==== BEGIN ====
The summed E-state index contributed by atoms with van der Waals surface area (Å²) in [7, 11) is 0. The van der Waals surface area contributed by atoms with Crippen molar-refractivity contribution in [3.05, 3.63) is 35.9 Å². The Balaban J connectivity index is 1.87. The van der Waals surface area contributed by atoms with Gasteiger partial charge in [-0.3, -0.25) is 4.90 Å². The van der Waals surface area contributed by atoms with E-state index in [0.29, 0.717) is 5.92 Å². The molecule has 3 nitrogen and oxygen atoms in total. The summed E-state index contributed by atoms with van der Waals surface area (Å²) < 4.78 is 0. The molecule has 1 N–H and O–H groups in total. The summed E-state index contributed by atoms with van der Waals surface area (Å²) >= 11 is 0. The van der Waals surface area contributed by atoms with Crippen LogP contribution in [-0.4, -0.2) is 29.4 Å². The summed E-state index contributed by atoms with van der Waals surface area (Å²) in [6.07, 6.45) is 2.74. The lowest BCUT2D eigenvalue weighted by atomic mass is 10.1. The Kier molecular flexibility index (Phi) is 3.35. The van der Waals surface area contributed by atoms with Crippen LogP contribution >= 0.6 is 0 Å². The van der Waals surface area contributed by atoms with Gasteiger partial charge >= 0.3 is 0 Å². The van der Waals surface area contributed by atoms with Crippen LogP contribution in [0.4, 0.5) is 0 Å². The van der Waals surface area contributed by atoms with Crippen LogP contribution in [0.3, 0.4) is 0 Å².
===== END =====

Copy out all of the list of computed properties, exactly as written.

The summed E-state index contributed by atoms with van der Waals surface area (Å²) in [7, 11) is 0. The van der Waals surface area contributed by atoms with Crippen molar-refractivity contribution in [3.05, 3.63) is 35.9 Å². The Balaban J connectivity index is 1.87. The van der Waals surface area contributed by atoms with Gasteiger partial charge in [-0.3, -0.25) is 4.90 Å². The van der Waals surface area contributed by atoms with E-state index in [0.29, 0.717) is 5.92 Å². The molecule has 3 nitrogen and oxygen atoms in total. The summed E-state index contributed by atoms with van der Waals surface area (Å²) < 4.78 is 0. The molecule has 1 N–H and O–H groups in total. The summed E-state index contributed by atoms with van der Waals surface area (Å²) >= 11 is 0. The van der Waals surface area contributed by atoms with Crippen LogP contribution in [-0.4, -0.2) is 29.4 Å². The summed E-state index contributed by atoms with van der Waals surface area (Å²) in [6.07, 6.45) is 2.74. The lowest BCUT2D eigenvalue weighted by atomic mass is 10.1. The Kier molecular flexibility index (Phi) is 3.35. The van der Waals surface area contributed by atoms with Crippen LogP contribution >= 0.6 is 0 Å². The van der Waals surface area contributed by atoms with Gasteiger partial charge >= 0.3 is 0 Å². The van der Waals surface area contributed by atoms with Crippen LogP contribution in [0.4, 0.5) is 0 Å². The van der Waals surface area contributed by atoms with Crippen LogP contribution in [0.3, 0.4) is 0 Å².